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Case report: A 65 year old gentleman was admitted with chief complaints of swelling in both lower limbs gradually increasing for 2 months associated with heaviness in legs. He also had shortness of breath, dizziness, fatigue and passage of frothy urine for the same duration. No history of fever, reduced urine output, haematuria, dysuria, nausea, diarrhoea, constipation, loss of weight and appetite, numbness, tingling, hypertension, diabetes, tuberculosis, asthma, previous hospitalizations. Histopathology---Kidney biopsy was done The patient was investigated. Hemogram showed normal leucocyte count raised ESR (38). RBS normal, LFT showed hypoalbuminemia KFT was normal .Coagulation and Thyroid profile was normal. Nephrotic range proteinuria (albuminuria-8.514) .His Chest X ray was normal and ultrasound showed hepatomegaly with benign prostatic hypertrophy (BPH) and left kidney cyst. CT abdomen showed mild hepatomegaly with bilateral pleural effusion and diffuse abdominal wall edema.
In view of the systolic murmur, Echocardiography was done which showed no regional wall motion abnormality of LV. Global LVEF 60%, moderate concentric LVH, increased myocardial echogenicity ?infiltrative cardiomyopathy ?amyloidosis, LA high normal, mild MR and trace TR, Grade 1 diastolic dysfunction (E/E’ >15) and minimal pericardial effusion and no intracardiac clot/vegetation.Fig.1and 2..
We observed a number of imaging findings, the combination of which appear to be specific to amyloid cardiomyopathy. Typical features of restrictive cardiomyopathy—that is, left ventricular wall thickening, reduced systolic function with decreased ejection fraction, restriction of diastolic filling, and disproportionate atrial enlargement (AE)—were present in all cases. On delayed post contrast images acquired 8–15 min after IV gadolinium administration, a definite widespread homogenous pattern of increased signal on inversion recovery T1- weighted images was observed throughout the myocardium . This pattern differs from common patterns of enhancement associated with other entities such as ischemic infarction, which usually shows intense sub endocardial or transmural enhancement localized to vascular territory; infiltrative diseases such as sarcoidosis or lymphoma, in which enhancement is often focal; and interstitial fibrosis, which may show longitudinal striae of midwall enhancement. The degree of enhancement was considerably less than that seen with replacement fibrosis of myocardial infarction (MI).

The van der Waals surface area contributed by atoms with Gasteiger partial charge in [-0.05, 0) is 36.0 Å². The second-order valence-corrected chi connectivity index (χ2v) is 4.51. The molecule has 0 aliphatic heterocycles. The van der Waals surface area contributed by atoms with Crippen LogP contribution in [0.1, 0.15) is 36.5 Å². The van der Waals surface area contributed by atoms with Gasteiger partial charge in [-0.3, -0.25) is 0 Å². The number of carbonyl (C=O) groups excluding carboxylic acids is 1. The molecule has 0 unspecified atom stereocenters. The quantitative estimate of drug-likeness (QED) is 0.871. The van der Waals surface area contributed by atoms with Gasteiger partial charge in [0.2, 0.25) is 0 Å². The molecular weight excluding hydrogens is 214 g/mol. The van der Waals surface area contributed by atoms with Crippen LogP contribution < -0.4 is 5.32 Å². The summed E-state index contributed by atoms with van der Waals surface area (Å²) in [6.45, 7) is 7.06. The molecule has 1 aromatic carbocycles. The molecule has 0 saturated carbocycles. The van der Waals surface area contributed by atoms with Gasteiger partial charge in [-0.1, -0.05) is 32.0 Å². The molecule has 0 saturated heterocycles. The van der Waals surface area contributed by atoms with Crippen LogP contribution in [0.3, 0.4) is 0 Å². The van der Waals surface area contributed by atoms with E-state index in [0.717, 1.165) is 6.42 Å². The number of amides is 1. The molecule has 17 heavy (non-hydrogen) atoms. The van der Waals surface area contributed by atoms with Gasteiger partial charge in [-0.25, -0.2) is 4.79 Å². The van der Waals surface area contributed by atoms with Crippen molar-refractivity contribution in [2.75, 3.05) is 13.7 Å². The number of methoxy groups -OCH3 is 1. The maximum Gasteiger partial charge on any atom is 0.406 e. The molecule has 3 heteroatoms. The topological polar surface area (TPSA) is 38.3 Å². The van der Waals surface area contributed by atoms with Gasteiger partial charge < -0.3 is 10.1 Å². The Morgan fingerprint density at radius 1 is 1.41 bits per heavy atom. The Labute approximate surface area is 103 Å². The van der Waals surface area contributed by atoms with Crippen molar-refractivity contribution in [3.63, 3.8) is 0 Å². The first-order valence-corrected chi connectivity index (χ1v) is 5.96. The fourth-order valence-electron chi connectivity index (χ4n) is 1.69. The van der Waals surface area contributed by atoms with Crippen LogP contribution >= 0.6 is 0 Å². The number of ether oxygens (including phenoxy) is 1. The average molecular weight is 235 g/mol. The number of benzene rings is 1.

Cardiac and renal amyloidosis is a rare finding. The presentation was unique and posed a diagnostic challenge. Prognosis of AL chain amyloidosis is poor and mortality is high. In conclusion, we consider the combination of widespread heterogeneous myocardial enhancement with other supporting features of infiltrative myocardial disease to be relatively specific for cardiac amyloidosis. Earlier diagnosis with therapeutic interventions portends a better response to current therapy and prolonged survival. Meaning: The TURP syndrome presents with volumetric overload shock (VOS) best treated with HST, Starling’s law is wrong and the correct replacement is the hydrodynamic of the G tube.